Wednesday, January 5, 2011

Shane Neilson

Hate is a strong word, is what we say in our house when the kids complain about, well, whatever, as they are wont to do.

“Hate is a strong word. Do you really hate peas?”

I hate journalism. Do I really? No. I am profoundly disappointed in it. I hate the 24-hour news cycle, the promotion of trivialities, the exaggeration of conflicts, the oversimplification of issues, the emphasis on emotional reaction, the denigration of intelligence, the prominence of the image over the word, the implicit assumption that resolution is possible, that problems can actually be solved easily, without creativity and often ground-shaking negotiation.

Oh, my. Is that too much information? More than you needed to know?

I mean, yes, of course, some problems can be solved. And hate is a strong word. I don’t hate the 24-hour news cycle. It just makes my blood boil.

And so, poetry. The antidote?

Shane Neilson’s latest, Complete Physical (Porcupine’s Quill, 2010), spurred my thoughts along this line.

Amongst all of the frantic mass anxiety of the contemporary world, is there a special role for poetry to remind us to stop, shut up, listen and reflect from time to time?

Normally, I hate poetry. Okay, I don’t. It just often leaves me numb, and of all of the different things that poetry ought to do, leaving the reader numb must be near the bottom of the list.

Poetry is a borderless category, I know. That is, there are all kinds of word clusters (sometimes not even words) that people call poetry, and there are all different kinds of readers that “like” all of these different “poems.”

I like all kinds of stuff. I resist being locked into one school or another. That said, I am required here to give a synopsis of what I like best and maybe not so much in Neilson – and to back it up with evidence.

In other words, what I like in these poems isn’t their New Formalism.

Neilson is a doctor, and Complete Physical is a collection of poems about doctoring. It is also a collection that refers a lot to “love,” and the poems collectively form a type of self-portrait of the poet, a man with an aptitude for the well-turned phrase and skepticism about his profession.

The mysteries of language, the mysteries of the body. The poet/doctor narrator often finds that all he has to offer his patients are words. They come to him expecting miracles and all he can offer are “palliatives.” Pain management.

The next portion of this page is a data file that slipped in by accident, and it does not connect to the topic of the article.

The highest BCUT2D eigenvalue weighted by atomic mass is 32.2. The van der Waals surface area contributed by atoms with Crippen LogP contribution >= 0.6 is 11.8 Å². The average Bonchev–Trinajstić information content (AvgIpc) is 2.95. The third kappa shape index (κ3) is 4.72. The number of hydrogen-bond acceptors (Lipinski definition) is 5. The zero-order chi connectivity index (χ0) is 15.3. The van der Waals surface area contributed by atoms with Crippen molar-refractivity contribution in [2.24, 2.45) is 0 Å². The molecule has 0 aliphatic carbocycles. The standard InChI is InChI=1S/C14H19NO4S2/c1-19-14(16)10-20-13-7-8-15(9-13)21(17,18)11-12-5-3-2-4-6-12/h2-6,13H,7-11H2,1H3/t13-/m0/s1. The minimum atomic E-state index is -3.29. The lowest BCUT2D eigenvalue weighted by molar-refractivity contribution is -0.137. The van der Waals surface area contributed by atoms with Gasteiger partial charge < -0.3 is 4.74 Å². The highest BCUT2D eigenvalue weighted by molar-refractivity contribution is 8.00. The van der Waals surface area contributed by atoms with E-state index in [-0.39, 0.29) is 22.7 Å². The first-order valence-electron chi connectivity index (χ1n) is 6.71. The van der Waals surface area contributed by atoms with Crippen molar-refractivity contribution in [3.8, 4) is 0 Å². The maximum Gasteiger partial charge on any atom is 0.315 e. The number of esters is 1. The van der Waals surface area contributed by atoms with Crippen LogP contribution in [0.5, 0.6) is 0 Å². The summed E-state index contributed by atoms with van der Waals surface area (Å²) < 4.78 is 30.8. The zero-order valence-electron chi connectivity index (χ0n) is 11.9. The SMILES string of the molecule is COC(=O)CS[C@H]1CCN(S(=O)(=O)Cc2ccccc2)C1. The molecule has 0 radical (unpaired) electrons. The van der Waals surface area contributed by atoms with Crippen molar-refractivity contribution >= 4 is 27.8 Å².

Caught in the constant crisis of the 24-hour news cycle, we might be wise to turn in to this meta-message. No miracles. Only comfort and care.

Here’s one of Neilson’s poems to reflect on.


At five, I’d play doctor with a toy stethoscope
and only one illness for Mr Bear: You’re sick!
Now I preside over lives that elope,
over illnesses that hide
until they preside and steal.
They call me a healer.
Actually, I’m an actuary,
an on-call oddsmaker,
the farmer that closes the barn door
after the horse-thief made a home visit.

At twenty-five, degree on my wall,
I looked to yellowed yards of textbooks
for wisdom, and found data only.
There is no preparation: people die,
and I solder silver linings to grief.
At five, my belief: that doctors cure,
that patients live. Now I know the furred truth:
palliation, and survival.

On the job I learned to look the part,
to harken back to five years old:
people want a doctor that listens,
that seems to care, that’s sure.
Not a whit in his head,
what they want is faithless understanding
as he massages their fattening chart,
as his ballpoint pen misspells symptoms
and makes a big flatulent blot of diagnosis.

You’re sick, I say, albeit in a different way,
and I may care, I may not.
But I laugh at good jokes
and I reach for tissues at teary times
and the word Expectations
is cursive on my prescription pad.


Here’s a fragment from ABSCOND:

I thought on love;
on the medicine you would never take;
on shocks that settle in from crossed wires;
on why.


Love is the medicine Neilson’s narrator recommends most, the substance he identifies as lacking in the ill. And it is against an essentially tragic background of the ill, dying and dead that this dart is thrown hard into the centre of the board.

There is wisdom in these poems. Let’s not be so post-modernistic as to deny the presence of such a substance. It is tragic wisdom, true. A different doctor/narrator may have found more subjects celebratory in nature. So there is subjectivity here, too. A certain doctor/poet, a certain set of poems.

But even with these caveats, can we not say that the universal is also present? Truths that survive time and context (and also escape cliche)?

If our 24-hour news cycle mainlines us with hyper-anxiety (more so today than even Umberto Eco could have imagined), poetry that reminds us to live at the pace of our heartbeat, not our neurons, contains a shout-out from the deep past.

Complete Physical has been reviewed in The Globe and Mail and elsewhere.

The Globe review is laudatory, if a bit pit-nicky. This is not a book of Major Poems, but it is a book of good poems. It is redundant to say so, but Neilson is a poet to watch and read. I look forward, as always, to his continuing development.

On a personal note, as the husband of someone currently going through chemotherapy for breast cancer, I do hope that doctors can offer more than comfort (and it's not metaphysical miracle that I expect, but the results of diligent science and lots of tests, tests, tests, as one of Neilson's poems sharply points out).

From a poetry angle, I'd like to see Neilson expand the circle of joy he communicates so well and clearly holds close and deep.

Finally, some readers may accuse me of bias. I have a relationship with Neilson that goes back nearly a decade. He was once poetry editor at The Danforth Review, where I was publisher/editor, etc. So be it.

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